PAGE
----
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TR6 A friend just sold his check-book TR6.....wow

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A fellow member of the British Motoring Club of New Orleans showed up to the Brits on the River meet in Natchez, MS (actually Vidalia, LA) with his new acquisition, a sweet 2001 XK8. I have competed against him the last four years at our show with his nice TR6. Given, he bought the car restored for 17K. It was really nice, no concours, a few non-original parts here and there. He sold the car this summer for 22K! I have beat him in judging 4 years in a row (popular vote). Makes me want to throw some chum in the water and see what kind of nibbles I get.

The prices are going up.
 

Brosky

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That only means you'll pay a lot more for a lot less than what you have when you get a case of seller regret....
 

bobh

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Bill,
I'm not sure what you are implying with "check-book TR6". The common meaning is someone paid to have their car restored, or in the case of street rods to have a street rod built.
While this may not sit well with someone who either prefers to do the work them selves, or cannot afford to pay another to do the work. It is the engine that powers the rise in collector car prices. With few exceptions the high dollar sales we see at Barret Jackson and other auction venues are for professionally restored vehicles.
On the local level my experience indicates that you have to pay to win. Whether the money was spent on a previously restored car or on an owner restored car. the car that cost the most generally stands the best chance of winning.

BOBH
 

cutlass29

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- Aye, the term "check book TR6" almost sounds derogatory.

- I looked for a long time before buying my TR6 and walked away from many so called "restored" vehicles. Using my own judgment and the advice of many on here, the general consensus of which was always and still is, buy the best car you can afford....and this I did.

- The car is a reliable driver, and very well done. I did not buy it to win shows...I bought it to drive it. I was willing to spend more money up front so I could spend more time behind the wheel.

- If this makes me a "check book TR6" driver so be it.

- I beleive this actually puts me in good company 'cos the best "check book TR6" driver on the forum would have to be Tinster!!

- and at the end of the day as Triumph drivers are we not all check book, credit card, paypal, barter etc. dependent anyway.
 
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TR6BILL said:
A fellow member of the British Motoring Club of New Orleans showed up to the Brits on the River meet in Natchez, MS (actually Vidalia, LA) with his new acquisition, a sweet 2001 XK8. I have competed against him the last four years at our show with his nice TR6. Given, he bought the car restored for 17K. It was really nice, no concours, a few non-original parts here and there. He sold the car this summer for 22K! I have beat him in judging 4 years in a row (popular vote). Makes me want to throw some chum in the water and see what kind of nibbles I get.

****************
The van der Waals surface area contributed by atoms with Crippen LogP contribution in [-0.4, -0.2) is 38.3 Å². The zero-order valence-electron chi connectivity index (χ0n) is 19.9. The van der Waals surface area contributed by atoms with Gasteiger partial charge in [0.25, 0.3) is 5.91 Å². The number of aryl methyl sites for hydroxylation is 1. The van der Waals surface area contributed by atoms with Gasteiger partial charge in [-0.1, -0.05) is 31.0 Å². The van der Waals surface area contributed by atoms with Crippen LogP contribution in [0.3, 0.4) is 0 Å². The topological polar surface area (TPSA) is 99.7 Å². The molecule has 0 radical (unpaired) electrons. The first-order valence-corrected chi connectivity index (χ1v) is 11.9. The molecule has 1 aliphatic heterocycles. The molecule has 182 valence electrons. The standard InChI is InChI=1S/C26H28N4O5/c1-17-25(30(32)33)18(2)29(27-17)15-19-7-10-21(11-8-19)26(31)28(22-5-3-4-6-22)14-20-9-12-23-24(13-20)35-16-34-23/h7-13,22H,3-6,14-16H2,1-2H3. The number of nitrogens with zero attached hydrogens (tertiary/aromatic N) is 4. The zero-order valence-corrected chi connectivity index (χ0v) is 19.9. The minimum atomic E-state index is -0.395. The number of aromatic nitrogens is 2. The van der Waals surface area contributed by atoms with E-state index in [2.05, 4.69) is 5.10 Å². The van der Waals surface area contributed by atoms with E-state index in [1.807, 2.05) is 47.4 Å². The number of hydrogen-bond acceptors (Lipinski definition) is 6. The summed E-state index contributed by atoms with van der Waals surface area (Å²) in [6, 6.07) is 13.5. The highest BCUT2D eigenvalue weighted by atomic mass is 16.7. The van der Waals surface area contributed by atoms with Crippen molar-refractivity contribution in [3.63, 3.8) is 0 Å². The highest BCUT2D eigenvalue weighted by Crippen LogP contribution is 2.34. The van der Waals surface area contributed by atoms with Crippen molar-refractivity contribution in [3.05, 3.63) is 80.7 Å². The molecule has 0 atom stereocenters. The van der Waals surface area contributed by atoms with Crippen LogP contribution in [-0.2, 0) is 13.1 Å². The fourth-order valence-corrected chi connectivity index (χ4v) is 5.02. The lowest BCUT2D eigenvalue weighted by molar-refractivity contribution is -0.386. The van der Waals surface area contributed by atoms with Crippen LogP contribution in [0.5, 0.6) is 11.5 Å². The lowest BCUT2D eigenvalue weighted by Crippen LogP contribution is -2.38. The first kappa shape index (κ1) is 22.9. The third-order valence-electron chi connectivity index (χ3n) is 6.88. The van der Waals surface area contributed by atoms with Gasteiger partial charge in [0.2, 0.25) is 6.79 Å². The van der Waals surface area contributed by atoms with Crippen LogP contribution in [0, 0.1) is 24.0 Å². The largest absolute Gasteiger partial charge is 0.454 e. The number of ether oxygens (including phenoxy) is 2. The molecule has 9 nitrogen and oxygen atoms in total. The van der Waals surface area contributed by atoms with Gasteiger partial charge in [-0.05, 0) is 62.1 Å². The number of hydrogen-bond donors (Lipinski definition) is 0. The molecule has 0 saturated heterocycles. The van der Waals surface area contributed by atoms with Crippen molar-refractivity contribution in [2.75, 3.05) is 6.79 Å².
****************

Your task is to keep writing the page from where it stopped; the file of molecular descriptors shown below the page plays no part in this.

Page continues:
The prices are going up.

You beat him in judging 4 years in a row, he got $22K for his TR6, you are not sure if you want to try to get nibbles at that price? I don't think my TR6 is near as nice as yours but if anyone should insult you at a meagre $20K, point them in my direction, I'll fill the gas tank too.
 

Brosky

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IN a few short years, the remaining restored and nice AH 3000's will be unobtainable and the basket cases that are left will disappear as parts cars or just get destroyed.

Then watch your TR6 investment go up.

These are the last 2 seat British six cylinders roadsters left, along with the AH & XKE and we know where those prices are already.
 

TR4

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Stirkle said:
TR6BILL said:
A fellow member of the British Motoring Club of New Orleans showed up to the Brits on the River meet in Natchez, MS (actually Vidalia, LA) with his new acquisition, a sweet 2001 XK8. I have competed against him the last four years at our show with his nice TR6. Given, he bought the car restored for 17K. It was really nice, no concours, a few non-original parts here and there. He sold the car this summer for 22K! I have beat him in judging 4 years in a row (popular vote). Makes me want to throw some chum in the water and see what kind of nibbles I get.

The prices are going up.

You beat him in judging 4 years in a row, he got $22K for his TR6, you are not sure if you want to try to get nibbles at that price? I don't think my TR6 is near as nice as yours but if anyone should insult you at a meagre $20K, point them in my direction, I'll fill the gas tank too.

Or if they would condider a TR4 for $20K, I have a real nice one. That way, I could go lookin for a TR3 smallmouth.